A question for the political theorists, intellectual historians, and maybe public law/con law experts. The question comes at the very end of this post. Forgive the build-up. And the potted history: I’m writing fast because I’m hard at work on this Clarence Thomas book and am briefly interrupting that work in order to get a reading list.

In the second half of the 1980s, Clarence Thomas is being groomed for a position on the Supreme Court, or senses that he’s being groomed. He’s the head of the EEOC in the Reagan Administration and decides to beef up on his reading in political theory, constitutional law, and American history. He hires two Straussians—Ken Masugi and John Marini—to his staff on the EEOC. Their assignment is to give him a reading list, which they do and which he reads, and to serve as tutors and conversation partners in all things intellectual, which also they do.

These are West Coast Straussians. Both Masugi and Marini hail from the Claremont orbit in California (Masugi was in the think tank, Marino was a student). Unlike the East Coast Straussians—the Blooms and Pangles, who champion a Nietzschean Strauss who’s overtly celebratory of the American Founding but is secretly critical of natural law, natural rights, and the Framers—these West Coast Straussians follow Harry Jaffa, arguing that the American Founding is the consummation of ancient virtue in a modern idiom.

But what’s also true of these West Coast Straussians is that they are intensely interested in race. Jaffa’s great work is on Lincoln’s battle with Stephen Douglas over the question of slavery, and many of the West Coast Straussians dedicate themselves, in the 1970s and 1980s, to developing a view of the Constitution that, while acknowledging its embeddedness in slavery, nevertheless sees it as being redeemed by the egalitarian promise and natural rights philosophy of the Declaration of Independence.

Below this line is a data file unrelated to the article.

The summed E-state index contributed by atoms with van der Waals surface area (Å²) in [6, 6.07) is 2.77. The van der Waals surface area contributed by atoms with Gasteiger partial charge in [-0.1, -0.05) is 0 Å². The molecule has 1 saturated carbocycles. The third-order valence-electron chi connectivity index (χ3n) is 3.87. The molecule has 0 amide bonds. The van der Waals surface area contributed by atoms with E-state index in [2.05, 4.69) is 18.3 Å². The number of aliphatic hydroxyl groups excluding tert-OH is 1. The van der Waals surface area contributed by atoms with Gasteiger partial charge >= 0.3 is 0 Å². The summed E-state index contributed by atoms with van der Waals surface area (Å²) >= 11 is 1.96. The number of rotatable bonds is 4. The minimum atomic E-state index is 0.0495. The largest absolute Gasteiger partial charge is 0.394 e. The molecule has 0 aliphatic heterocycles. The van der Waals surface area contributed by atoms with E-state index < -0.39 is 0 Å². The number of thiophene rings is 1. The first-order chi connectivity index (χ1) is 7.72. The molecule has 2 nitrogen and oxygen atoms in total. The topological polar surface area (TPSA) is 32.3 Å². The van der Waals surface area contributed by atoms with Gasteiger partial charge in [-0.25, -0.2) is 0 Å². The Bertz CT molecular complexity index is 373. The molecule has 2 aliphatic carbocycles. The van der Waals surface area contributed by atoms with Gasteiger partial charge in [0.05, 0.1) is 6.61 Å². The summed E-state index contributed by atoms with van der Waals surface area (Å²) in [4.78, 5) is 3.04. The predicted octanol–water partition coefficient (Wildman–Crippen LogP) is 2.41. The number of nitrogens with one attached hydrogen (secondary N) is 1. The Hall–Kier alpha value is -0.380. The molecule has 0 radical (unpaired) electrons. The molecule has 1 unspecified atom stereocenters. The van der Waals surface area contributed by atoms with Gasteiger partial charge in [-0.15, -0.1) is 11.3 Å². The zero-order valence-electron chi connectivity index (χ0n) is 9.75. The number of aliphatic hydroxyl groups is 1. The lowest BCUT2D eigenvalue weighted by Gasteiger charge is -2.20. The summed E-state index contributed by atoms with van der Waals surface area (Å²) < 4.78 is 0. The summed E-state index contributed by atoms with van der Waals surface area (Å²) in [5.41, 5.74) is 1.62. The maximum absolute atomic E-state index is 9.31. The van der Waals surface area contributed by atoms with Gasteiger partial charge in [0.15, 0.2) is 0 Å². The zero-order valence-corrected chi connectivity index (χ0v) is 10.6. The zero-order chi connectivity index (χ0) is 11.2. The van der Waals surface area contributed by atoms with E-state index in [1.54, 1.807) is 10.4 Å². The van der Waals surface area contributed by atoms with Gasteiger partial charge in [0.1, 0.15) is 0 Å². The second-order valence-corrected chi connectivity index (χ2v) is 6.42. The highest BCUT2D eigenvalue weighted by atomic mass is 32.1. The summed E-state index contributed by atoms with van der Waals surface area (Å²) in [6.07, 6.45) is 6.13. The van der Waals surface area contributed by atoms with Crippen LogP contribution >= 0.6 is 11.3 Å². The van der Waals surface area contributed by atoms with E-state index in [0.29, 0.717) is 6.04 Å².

This, of course, is an old struggle in American constitutionalism. Figures like William Lloyd Garrison and Wendell Phillips saw the Constitution as inherently a pro-slavery document (ironically, agreeing with Chief Justice Roger Taney); Garrison said it was “dripping…with human blood.” Figures like Lincoln, Charles Sumner, and the later Frederick Douglass dissented from that view, seeing the possibilities of an anti-slavery Constitution.

The West Coast Straussians take up the latter view. Interestingly, many of them are at the forefront, in the academy (or at least among white political scientists), of introducing African-American thinkers—Douglass, DuBois, King, even Malcolm X—to the canon of American political thought.Consider, for example, this classic anthology from 1970, though as Jason Frank pointed out to me on Facebook, it’s edited by Herbert Storing, who wasn’t a West Coast Straussian. I’ve heard from not a few political scientists who got their undergraduate degrees or PhDs in the 1960s and 1970s that their first encounter with African-American political thought was in the classroom of one of these Straussians.

So these are Thomas’s tutors in the late 1980s. They lead Thomas to a natural law interpretation of the Constitution, in which the various passages of the Constitution should be interpreted (redeemed) by the egalitarian promise of the Declaration of Independence.